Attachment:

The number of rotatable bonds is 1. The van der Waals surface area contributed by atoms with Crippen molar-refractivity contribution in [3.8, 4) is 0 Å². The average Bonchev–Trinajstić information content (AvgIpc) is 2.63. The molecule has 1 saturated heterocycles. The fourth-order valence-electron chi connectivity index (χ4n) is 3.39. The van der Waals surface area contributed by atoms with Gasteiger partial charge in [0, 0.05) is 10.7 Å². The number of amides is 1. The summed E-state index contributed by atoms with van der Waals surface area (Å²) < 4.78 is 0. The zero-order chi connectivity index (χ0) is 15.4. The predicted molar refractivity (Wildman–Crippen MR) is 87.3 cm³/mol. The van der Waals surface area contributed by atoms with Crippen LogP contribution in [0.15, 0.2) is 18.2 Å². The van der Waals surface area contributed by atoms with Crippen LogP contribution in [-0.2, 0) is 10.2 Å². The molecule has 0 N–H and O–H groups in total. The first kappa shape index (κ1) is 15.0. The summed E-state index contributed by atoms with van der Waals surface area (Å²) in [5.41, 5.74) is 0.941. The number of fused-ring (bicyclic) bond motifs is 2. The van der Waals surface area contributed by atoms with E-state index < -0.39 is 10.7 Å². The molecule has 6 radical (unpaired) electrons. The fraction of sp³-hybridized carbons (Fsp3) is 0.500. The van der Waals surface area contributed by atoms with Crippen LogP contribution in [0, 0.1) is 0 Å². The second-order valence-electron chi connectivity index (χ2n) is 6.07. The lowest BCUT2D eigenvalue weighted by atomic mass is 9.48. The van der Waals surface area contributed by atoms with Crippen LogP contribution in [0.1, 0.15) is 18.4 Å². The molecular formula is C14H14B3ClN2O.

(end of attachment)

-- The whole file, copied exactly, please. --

The number of rotatable bonds is 1. The van der Waals surface area contributed by atoms with Crippen molar-refractivity contribution in [3.8, 4) is 0 Å². The average Bonchev–Trinajstić information content (AvgIpc) is 2.63. The molecule has 1 saturated heterocycles. The fourth-order valence-electron chi connectivity index (χ4n) is 3.39. The van der Waals surface area contributed by atoms with Gasteiger partial charge in [0, 0.05) is 10.7 Å². The number of amides is 1. The summed E-state index contributed by atoms with van der Waals surface area (Å²) < 4.78 is 0. The zero-order chi connectivity index (χ0) is 15.4. The predicted molar refractivity (Wildman–Crippen MR) is 87.3 cm³/mol. The van der Waals surface area contributed by atoms with Crippen LogP contribution in [0.15, 0.2) is 18.2 Å². The van der Waals surface area contributed by atoms with Crippen LogP contribution in [-0.2, 0) is 10.2 Å². The molecule has 0 N–H and O–H groups in total. The first kappa shape index (κ1) is 15.0. The summed E-state index contributed by atoms with van der Waals surface area (Å²) in [5.41, 5.74) is 0.941. The number of fused-ring (bicyclic) bond motifs is 2. The van der Waals surface area contributed by atoms with E-state index < -0.39 is 10.7 Å². The molecule has 6 radical (unpaired) electrons. The fraction of sp³-hybridized carbons (Fsp3) is 0.500. The van der Waals surface area contributed by atoms with Crippen LogP contribution in [0, 0.1) is 0 Å². The second-order valence-electron chi connectivity index (χ2n) is 6.07. The lowest BCUT2D eigenvalue weighted by atomic mass is 9.48. The van der Waals surface area contributed by atoms with Crippen LogP contribution in [0.1, 0.15) is 18.4 Å². The molecular formula is C14H14B3ClN2O.